GENETIC TESTING TIME TOOL
A Resource from the American College of Preventive Medicine
A TIME TOOL FOR CLINICIANS
ACPM's Time Tools provide an executive summary of the most up-to-date information on delivering preventive services to patients in the context of a clinical visit. Information presented is based on evidence presented in peer-reviewed journals.Please refer to the Genetic Testing Clinical Reference for more information.
Progress in the Promise of More Personalized Medicine
Genetic testing for single-gene disorders and familial cancer syndromes is an accepted and valuable part of clinical care. But, the completion of the Human Genome Project ushered in a new era of genetic testing. The technology that enabled the mapping of the 25,000 genes of the human genome now allows the scanning of these genes for variants. Large scale genome wide association studies (called GWAS) have proliferated in the last five years. They compare genes of people with and without a specific disease to identify variants that occur more frequently in those with the disease. These variants become the target of new genetic tests for the disease. There are currently about 1500 such tests available, with more being developed all the time.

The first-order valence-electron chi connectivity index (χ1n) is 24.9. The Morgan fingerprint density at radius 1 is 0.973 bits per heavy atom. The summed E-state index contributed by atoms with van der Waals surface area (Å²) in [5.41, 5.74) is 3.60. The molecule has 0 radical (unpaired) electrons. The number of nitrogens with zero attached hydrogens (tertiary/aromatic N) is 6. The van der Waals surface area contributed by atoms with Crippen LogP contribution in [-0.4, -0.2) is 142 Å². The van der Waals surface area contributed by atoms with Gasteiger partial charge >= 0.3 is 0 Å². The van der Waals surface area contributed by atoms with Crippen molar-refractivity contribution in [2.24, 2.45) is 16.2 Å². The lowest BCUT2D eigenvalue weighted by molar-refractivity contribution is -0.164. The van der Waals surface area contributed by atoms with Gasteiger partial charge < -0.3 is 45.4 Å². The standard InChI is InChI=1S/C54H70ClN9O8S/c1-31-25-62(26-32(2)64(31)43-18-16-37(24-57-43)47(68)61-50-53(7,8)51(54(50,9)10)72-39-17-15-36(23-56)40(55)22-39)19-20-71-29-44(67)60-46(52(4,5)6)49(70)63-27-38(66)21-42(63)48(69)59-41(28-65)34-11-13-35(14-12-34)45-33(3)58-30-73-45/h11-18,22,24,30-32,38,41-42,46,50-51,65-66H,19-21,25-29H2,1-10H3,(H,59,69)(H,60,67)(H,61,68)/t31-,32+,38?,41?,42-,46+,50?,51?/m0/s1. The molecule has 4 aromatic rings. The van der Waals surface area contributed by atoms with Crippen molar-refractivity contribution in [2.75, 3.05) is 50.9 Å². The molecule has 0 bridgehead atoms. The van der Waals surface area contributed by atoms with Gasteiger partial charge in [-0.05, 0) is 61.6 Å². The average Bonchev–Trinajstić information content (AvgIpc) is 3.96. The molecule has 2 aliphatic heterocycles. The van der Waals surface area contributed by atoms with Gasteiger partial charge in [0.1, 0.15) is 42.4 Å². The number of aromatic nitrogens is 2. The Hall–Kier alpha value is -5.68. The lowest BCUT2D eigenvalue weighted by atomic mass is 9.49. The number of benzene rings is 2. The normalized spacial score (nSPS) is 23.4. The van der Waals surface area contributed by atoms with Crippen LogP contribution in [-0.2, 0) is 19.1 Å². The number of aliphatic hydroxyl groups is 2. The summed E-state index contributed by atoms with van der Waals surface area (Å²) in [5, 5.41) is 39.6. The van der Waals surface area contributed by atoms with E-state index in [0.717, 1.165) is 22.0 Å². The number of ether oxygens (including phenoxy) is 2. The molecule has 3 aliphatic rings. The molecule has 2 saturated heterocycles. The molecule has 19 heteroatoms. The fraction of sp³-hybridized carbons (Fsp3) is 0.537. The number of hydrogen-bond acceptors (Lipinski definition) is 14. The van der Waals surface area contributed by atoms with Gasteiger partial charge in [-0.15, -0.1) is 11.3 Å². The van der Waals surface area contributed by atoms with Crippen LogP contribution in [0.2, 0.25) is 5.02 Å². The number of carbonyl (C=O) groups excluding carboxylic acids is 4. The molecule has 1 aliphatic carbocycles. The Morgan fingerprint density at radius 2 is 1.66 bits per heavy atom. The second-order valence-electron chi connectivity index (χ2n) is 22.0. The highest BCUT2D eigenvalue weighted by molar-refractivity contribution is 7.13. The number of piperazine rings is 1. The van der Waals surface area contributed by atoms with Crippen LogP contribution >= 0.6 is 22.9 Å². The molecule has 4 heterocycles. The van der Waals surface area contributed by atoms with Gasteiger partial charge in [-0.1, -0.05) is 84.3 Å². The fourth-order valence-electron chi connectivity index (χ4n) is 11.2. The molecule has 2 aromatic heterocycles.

The Promise – Care That is More Predictive, Preventive, and Personalized